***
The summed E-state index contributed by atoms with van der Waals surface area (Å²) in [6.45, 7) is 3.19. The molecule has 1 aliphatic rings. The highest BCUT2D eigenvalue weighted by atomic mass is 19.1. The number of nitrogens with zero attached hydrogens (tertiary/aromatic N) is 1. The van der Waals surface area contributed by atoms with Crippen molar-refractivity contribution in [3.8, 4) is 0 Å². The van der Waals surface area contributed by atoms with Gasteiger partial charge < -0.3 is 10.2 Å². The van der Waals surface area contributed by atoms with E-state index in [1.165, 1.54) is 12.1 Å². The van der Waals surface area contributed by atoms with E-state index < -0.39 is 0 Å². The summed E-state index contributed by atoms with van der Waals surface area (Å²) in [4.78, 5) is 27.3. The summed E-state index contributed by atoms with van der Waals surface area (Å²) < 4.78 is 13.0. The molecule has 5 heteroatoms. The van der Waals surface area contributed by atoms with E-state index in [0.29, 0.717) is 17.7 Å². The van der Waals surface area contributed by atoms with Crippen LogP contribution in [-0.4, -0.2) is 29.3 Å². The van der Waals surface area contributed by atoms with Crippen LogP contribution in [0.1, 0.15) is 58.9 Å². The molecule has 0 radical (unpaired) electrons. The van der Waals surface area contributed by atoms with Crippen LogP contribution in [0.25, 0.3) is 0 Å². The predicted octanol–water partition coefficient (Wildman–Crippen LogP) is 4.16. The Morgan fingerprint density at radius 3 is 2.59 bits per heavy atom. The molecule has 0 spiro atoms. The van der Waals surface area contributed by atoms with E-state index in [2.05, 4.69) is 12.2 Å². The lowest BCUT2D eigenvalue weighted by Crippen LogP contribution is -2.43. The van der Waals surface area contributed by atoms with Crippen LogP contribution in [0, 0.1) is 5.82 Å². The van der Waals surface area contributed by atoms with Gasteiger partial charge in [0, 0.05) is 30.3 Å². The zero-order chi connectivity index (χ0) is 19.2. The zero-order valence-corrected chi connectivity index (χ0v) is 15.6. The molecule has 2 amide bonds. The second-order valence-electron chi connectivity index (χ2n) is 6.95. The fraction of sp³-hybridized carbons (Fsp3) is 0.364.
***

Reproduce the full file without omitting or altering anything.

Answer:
The summed E-state index contributed by atoms with van der Waals surface area (Å²) in [6.45, 7) is 3.19. The molecule has 1 aliphatic rings. The highest BCUT2D eigenvalue weighted by atomic mass is 19.1. The number of nitrogens with zero attached hydrogens (tertiary/aromatic N) is 1. The van der Waals surface area contributed by atoms with Crippen molar-refractivity contribution in [3.8, 4) is 0 Å². The van der Waals surface area contributed by atoms with Gasteiger partial charge < -0.3 is 10.2 Å². The van der Waals surface area contributed by atoms with E-state index in [1.165, 1.54) is 12.1 Å². The van der Waals surface area contributed by atoms with E-state index < -0.39 is 0 Å². The summed E-state index contributed by atoms with van der Waals surface area (Å²) in [4.78, 5) is 27.3. The summed E-state index contributed by atoms with van der Waals surface area (Å²) < 4.78 is 13.0. The molecule has 5 heteroatoms. The van der Waals surface area contributed by atoms with E-state index in [0.29, 0.717) is 17.7 Å². The van der Waals surface area contributed by atoms with Crippen LogP contribution in [-0.4, -0.2) is 29.3 Å². The van der Waals surface area contributed by atoms with Crippen LogP contribution in [0.1, 0.15) is 58.9 Å². The molecule has 0 radical (unpaired) electrons. The van der Waals surface area contributed by atoms with Crippen LogP contribution in [0.25, 0.3) is 0 Å². The predicted octanol–water partition coefficient (Wildman–Crippen LogP) is 4.16. The Morgan fingerprint density at radius 3 is 2.59 bits per heavy atom. The molecule has 0 spiro atoms. The van der Waals surface area contributed by atoms with E-state index in [2.05, 4.69) is 12.2 Å². The lowest BCUT2D eigenvalue weighted by Crippen LogP contribution is -2.43. The van der Waals surface area contributed by atoms with Crippen LogP contribution in [0, 0.1) is 5.82 Å². The van der Waals surface area contributed by atoms with Gasteiger partial charge in [0, 0.05) is 30.3 Å². The zero-order chi connectivity index (χ0) is 19.2. The zero-order valence-corrected chi connectivity index (χ0v) is 15.6. The molecule has 2 amide bonds. The second-order valence-electron chi connectivity index (χ2n) is 6.95. The fraction of sp³-hybridized carbons (Fsp3) is 0.364.